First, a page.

• At home, you can prepare a minty infusion from dried or fresh peppermint steeped in hot water. If you’re looking to treat a chronic condition like IBS, then it is  pure peppermint oil that was shown most effective. Consider peppermint oil in coated-capsule form, to reduce heartburn.

 

Bay Leaf

  • Beyond its use in stocks and soups, the fragrant bay leaf has been used medicinally around the world to soothe the stomach and relieve gas and abdominal cramping.
  • Bay leaf, along with ginger, fennel and peppermint, are commonly referred to  as carminatives, which are herbs that help to break down and “expel” intestinal gas which helps relieve flatulence and discomfort.
  • Of all the herbal teas, bay leaf tea is the one that has long run in my family and that I got to know growing up as my favourite stomach-soother. It was such a staple that we didn’t even call it by its name. It was simply Aqua Bollita, which just means boiled water. I guess somewhere along the way, the bay leaf was implied and didn’t need to be named. You’ll find the recipe for this one along with other stomach-soothing teas below.

 

Stomach-Soothing Teas

Stomach-Teas

 

 

Bay leaf tea

  • 2 cups water
  • 6 small or 3 large dry bay leaves
  • 1-inch piece lemon peel (optional)
  • Raw honey (optional)
  1. Bring the water to a boil.
  2. Add the bay leaves and lemon rind and simmer for 5-10 minutes.
  3. Sweeten to taste and serve.

 

Fennel seed tea

  • 1.5 cups water
  • 3 teaspoons of dried fennel seeds, crushed
  1. In a small saucepan, bring water to a boil.
  2. Add the crushed fennel seeds, remove from the heat and let steep for 5-10 minutes, covered.
  3. Strain, sweeten to taste and serve.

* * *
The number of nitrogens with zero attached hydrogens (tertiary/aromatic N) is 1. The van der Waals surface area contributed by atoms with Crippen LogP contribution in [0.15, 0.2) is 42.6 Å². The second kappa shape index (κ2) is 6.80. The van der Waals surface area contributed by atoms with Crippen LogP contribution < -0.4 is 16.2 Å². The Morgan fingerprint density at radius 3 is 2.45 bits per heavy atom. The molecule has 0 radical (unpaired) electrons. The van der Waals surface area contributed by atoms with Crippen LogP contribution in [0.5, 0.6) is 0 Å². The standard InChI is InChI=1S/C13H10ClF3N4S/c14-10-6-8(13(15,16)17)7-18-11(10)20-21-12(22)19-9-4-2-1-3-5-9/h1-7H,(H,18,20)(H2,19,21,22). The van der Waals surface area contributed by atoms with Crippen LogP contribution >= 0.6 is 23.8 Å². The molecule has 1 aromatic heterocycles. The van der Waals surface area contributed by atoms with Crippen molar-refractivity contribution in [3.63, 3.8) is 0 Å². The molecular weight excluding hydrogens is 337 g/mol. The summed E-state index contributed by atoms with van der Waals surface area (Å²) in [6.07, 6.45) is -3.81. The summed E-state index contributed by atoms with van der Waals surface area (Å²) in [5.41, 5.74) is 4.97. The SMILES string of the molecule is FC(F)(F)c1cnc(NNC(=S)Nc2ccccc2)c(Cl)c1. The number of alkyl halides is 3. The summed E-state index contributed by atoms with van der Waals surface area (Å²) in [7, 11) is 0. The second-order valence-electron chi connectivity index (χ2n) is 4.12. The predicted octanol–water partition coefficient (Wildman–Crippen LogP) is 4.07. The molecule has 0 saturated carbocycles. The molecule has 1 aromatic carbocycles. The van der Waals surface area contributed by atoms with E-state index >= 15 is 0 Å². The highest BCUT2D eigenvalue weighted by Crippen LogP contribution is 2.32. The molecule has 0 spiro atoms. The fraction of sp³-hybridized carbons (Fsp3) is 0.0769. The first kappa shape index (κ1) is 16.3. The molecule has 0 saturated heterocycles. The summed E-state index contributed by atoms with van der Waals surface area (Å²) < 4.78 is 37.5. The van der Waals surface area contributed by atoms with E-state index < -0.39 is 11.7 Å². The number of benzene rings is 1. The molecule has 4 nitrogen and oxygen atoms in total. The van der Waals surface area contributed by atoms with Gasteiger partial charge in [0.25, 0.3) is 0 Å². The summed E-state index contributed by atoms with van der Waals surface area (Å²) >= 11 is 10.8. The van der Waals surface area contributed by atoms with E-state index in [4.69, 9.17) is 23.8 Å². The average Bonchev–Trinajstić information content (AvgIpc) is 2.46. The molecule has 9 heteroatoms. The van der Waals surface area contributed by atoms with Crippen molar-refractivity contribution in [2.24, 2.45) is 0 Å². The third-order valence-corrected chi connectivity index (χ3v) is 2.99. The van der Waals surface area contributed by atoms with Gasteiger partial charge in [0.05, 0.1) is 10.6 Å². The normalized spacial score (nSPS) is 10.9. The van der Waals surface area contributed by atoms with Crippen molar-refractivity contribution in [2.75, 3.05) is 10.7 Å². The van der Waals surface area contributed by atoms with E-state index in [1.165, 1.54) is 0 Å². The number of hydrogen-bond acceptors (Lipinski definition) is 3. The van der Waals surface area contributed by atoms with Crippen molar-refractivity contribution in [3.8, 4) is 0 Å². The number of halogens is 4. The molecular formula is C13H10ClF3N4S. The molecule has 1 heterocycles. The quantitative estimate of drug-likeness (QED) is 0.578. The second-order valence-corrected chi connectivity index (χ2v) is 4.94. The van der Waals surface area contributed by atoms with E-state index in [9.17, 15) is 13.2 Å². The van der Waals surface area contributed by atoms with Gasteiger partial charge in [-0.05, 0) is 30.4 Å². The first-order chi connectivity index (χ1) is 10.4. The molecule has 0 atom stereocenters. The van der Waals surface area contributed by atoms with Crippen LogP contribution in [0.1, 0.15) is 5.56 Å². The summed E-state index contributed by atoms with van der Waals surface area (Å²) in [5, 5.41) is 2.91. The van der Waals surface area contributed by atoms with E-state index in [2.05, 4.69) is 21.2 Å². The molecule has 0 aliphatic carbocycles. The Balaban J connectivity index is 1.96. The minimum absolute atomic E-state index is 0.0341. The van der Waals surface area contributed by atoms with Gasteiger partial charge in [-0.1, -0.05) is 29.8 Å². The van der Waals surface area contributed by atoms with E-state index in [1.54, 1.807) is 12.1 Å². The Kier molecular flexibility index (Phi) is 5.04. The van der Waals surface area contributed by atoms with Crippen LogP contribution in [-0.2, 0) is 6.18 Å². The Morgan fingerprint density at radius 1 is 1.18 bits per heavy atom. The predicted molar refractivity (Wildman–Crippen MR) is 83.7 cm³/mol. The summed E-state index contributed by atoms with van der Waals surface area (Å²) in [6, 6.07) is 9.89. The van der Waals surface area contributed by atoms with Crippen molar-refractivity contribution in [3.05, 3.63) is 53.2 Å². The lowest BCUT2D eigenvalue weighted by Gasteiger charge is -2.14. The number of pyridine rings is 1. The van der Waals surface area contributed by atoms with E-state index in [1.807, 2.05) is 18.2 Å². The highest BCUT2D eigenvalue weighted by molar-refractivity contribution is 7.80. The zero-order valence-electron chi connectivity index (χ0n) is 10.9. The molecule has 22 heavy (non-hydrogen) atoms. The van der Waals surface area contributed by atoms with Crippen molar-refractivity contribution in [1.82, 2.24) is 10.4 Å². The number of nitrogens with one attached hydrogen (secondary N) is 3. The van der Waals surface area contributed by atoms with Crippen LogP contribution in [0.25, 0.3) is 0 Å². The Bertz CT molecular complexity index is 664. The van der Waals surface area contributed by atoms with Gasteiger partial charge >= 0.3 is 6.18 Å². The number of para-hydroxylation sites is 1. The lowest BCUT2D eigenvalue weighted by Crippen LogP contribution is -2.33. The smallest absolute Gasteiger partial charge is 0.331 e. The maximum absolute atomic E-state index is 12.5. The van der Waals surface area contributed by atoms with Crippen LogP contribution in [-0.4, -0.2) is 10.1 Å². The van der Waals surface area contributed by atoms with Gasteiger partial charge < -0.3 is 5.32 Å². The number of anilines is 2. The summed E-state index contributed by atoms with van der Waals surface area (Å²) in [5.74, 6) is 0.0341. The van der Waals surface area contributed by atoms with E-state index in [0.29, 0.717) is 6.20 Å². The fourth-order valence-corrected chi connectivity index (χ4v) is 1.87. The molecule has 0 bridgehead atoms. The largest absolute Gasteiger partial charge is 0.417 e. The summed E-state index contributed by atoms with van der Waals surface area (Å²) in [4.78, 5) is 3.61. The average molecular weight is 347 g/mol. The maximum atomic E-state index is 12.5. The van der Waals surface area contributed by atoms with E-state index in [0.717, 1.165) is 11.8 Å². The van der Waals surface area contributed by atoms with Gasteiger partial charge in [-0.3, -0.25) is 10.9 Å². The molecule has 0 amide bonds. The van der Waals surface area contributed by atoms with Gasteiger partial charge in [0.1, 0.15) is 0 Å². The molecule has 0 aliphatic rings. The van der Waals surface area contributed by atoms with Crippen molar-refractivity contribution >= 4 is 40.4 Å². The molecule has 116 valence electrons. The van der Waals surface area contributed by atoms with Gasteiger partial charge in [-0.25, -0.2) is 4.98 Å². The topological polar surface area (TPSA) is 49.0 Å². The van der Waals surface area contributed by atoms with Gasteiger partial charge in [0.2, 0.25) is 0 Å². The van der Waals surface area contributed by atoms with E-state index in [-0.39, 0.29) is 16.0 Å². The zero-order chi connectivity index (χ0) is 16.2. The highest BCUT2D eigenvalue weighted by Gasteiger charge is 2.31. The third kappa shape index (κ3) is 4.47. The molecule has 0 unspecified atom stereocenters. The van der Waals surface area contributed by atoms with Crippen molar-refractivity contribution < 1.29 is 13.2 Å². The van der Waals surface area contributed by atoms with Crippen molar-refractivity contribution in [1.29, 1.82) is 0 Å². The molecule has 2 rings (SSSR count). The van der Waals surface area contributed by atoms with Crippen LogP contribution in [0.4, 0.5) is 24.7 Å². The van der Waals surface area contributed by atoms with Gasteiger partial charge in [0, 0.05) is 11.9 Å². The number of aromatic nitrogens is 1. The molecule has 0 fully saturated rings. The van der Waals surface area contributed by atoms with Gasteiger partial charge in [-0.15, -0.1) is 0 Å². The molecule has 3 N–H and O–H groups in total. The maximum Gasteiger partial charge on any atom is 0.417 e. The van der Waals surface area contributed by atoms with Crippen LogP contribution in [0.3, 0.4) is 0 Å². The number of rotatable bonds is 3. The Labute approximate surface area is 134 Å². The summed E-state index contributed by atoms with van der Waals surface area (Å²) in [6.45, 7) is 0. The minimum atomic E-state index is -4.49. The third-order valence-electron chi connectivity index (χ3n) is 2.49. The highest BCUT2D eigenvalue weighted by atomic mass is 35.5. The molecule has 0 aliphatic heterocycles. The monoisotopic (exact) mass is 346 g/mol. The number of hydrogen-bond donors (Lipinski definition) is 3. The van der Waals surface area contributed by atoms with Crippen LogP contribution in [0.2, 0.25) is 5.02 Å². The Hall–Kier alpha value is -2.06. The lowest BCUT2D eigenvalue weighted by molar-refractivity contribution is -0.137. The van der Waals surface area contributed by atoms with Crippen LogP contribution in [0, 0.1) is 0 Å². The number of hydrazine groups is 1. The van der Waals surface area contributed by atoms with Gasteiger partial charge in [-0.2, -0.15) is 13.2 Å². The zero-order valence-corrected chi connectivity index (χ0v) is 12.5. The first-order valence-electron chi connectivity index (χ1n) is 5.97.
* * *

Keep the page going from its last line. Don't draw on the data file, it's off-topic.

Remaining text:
Orange peel spice tea

  • 2 cups water
  • Peel of half of an orange
  • 2 bay leaves
  • 1 cinnamon stick
  • 1 teaspoon cloves
  • Raw honey

 

  1. In a small saucepan, add water, orange peel, bay leaves, cinnamon stick and cloves, cover with a lid and bring to a rolling boil.
  2. Remove from the heat and let steep, covered, 5 minutes.
  3. Strain, sweeten to taste and serve.

 

Lemon-Ginger tea 

  • 2 cups water
  • 1-inch piece of fresh ginger root, peeled and sliced thinly (or use 1/2 teaspoon ground ginger)
  • Two 1-inch pieces of lemon peel
  • Juice of half of a lemon
  • 2 teaspoons raw honey (optional)

 

  1. Bring water to a oil. Add ginger, lemon peel and juice. Simmer for 5-10 minutes.
  2. Sweeten to taste.

 

Peppermint tea

  • 1.5 cups water
  • 2 teaspoons dried peppermint (or a big handful of fresh peppermint)
  1. In a small saucepan, bring water to a boil.
  2. Add the peppermint, remove from the heat and let steep for 5-10 minutes, covered.
  3. Strain, sweeten to taste and serve.

 

What are your favourite belly-soothing brews? 

2 Responses to Stomach-Soothing Teas

  1. I grew up with my mom always making me aqua bollita whenever I had a stomach ache. She adds a couple of sprigs of parsley to it, too. I still make it and love it.